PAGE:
- Case report
- Open Access
Abdominal compartment syndrome during hip arthroscopy for an acetabular fracture: a case report
© The Author(s) 2017
Received: 27 November 2016
Accepted: 2 May 2017
Published: 8 May 2017
We encountered a case of abdominal compartment syndrome during hip arthroscopic surgery, caused by the irrigation fluid flowing into the peritoneal cavity.
A 47-year-old male patient with the acetabulum fracture underwent open reduction and internal fixation with hip arthroscopy. Hypothermia, increased airway pressure (under volume-controlled ventilation) and oliguria were observed during the operation, and arterial blood gas analysis showed decreased oxygenation and metabolic acidosis. Abdominal distention was observed, and a postoperative CT revealed accumulation of a large volume of irrigation fluid in the peritoneal cavity and retroperitoneum. The patient was diagnosed as having abdominal compartment syndrome and treated by percutaneous peritoneal drainage. His subsequent course was uneventful, and he was discharged 8 weeks after the operation. Intraperitoneal extravasation of irrigation fluid may occur during hip arthroscopic surgery, and is more likely to occur in the presence of an injury.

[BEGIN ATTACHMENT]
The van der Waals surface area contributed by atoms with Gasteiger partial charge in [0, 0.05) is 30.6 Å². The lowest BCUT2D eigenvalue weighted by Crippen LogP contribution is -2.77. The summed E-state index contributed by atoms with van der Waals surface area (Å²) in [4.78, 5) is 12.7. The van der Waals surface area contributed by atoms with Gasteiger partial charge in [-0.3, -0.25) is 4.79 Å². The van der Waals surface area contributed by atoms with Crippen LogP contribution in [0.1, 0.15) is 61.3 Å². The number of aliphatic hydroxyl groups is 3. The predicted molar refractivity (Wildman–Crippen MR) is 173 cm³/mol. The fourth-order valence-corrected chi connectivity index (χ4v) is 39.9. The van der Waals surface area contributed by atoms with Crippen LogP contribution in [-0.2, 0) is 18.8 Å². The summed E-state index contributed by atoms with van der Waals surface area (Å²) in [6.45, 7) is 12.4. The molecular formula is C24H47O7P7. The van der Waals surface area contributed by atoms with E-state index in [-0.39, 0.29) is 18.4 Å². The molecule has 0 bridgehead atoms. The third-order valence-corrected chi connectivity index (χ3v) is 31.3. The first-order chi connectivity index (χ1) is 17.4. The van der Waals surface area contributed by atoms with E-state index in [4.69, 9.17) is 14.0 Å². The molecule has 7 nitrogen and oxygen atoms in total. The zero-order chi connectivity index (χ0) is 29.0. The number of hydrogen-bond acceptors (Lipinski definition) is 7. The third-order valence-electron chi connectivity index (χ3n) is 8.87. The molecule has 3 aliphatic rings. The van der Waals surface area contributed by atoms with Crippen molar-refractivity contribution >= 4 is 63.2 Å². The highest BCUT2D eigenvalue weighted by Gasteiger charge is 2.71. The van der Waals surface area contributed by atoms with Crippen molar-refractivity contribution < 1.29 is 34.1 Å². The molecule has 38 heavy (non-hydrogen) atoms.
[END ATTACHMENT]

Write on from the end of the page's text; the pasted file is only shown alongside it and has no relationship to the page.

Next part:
Anesthesiologists should be aware of the possible occurrence of the abdominal compartment syndrome during hip arthroscopic surgery and ensure that it is detected early.
Recently, hip arthroscopic surgery has been increasingly performed, because it requires a smaller surgical wound, is less invasive, and enables early postoperative return of the patients to their daily life as compared to open surgery. During this surgery, irrigation fluid is injected into the hip joint to expand it, and the operation is performed under magnifying-endoscopic observation. Although complications have been reported to occur in less than 1.5%  and symptomatic intraperitoneal accumulation of irrigation fluid is extremely rare (0.16% incidence) , a recent study with postoperative ultrasound examination revealed that 16% of patients have intraabdominal fluid extravasation after hip arthroscopy . Herein, we report a case in which the injected irrigation fluid during hip arthroscopic surgery accumulated in the peritoneal cavity and retroperitoneum, causing abdominal compartment syndrome.